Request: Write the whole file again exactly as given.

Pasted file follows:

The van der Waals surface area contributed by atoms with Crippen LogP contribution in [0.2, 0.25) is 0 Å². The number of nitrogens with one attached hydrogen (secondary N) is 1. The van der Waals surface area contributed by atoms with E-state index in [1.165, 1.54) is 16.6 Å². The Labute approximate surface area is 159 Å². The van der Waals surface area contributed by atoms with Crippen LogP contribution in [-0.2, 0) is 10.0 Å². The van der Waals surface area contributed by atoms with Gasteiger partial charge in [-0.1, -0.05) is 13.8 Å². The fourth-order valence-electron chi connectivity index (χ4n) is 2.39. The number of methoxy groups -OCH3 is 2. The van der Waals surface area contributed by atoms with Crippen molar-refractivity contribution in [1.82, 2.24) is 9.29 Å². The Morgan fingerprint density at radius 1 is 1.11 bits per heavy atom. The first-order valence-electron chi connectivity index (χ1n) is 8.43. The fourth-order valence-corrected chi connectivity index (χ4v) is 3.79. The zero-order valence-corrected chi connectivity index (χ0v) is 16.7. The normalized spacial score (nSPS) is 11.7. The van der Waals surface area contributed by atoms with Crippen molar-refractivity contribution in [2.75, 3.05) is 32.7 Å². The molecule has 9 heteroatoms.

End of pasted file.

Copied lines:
The van der Waals surface area contributed by atoms with Crippen LogP contribution in [0.2, 0.25) is 0 Å². The number of nitrogens with one attached hydrogen (secondary N) is 1. The van der Waals surface area contributed by atoms with E-state index in [1.165, 1.54) is 16.6 Å². The Labute approximate surface area is 159 Å². The van der Waals surface area contributed by atoms with Crippen LogP contribution in [-0.2, 0) is 10.0 Å². The van der Waals surface area contributed by atoms with Gasteiger partial charge in [-0.1, -0.05) is 13.8 Å². The fourth-order valence-electron chi connectivity index (χ4n) is 2.39. The number of methoxy groups -OCH3 is 2. The van der Waals surface area contributed by atoms with Crippen molar-refractivity contribution in [1.82, 2.24) is 9.29 Å². The Morgan fingerprint density at radius 1 is 1.11 bits per heavy atom. The first-order valence-electron chi connectivity index (χ1n) is 8.43. The fourth-order valence-corrected chi connectivity index (χ4v) is 3.79. The zero-order valence-corrected chi connectivity index (χ0v) is 16.7. The normalized spacial score (nSPS) is 11.7. The van der Waals surface area contributed by atoms with Crippen molar-refractivity contribution in [2.75, 3.05) is 32.7 Å². The molecule has 9 heteroatoms.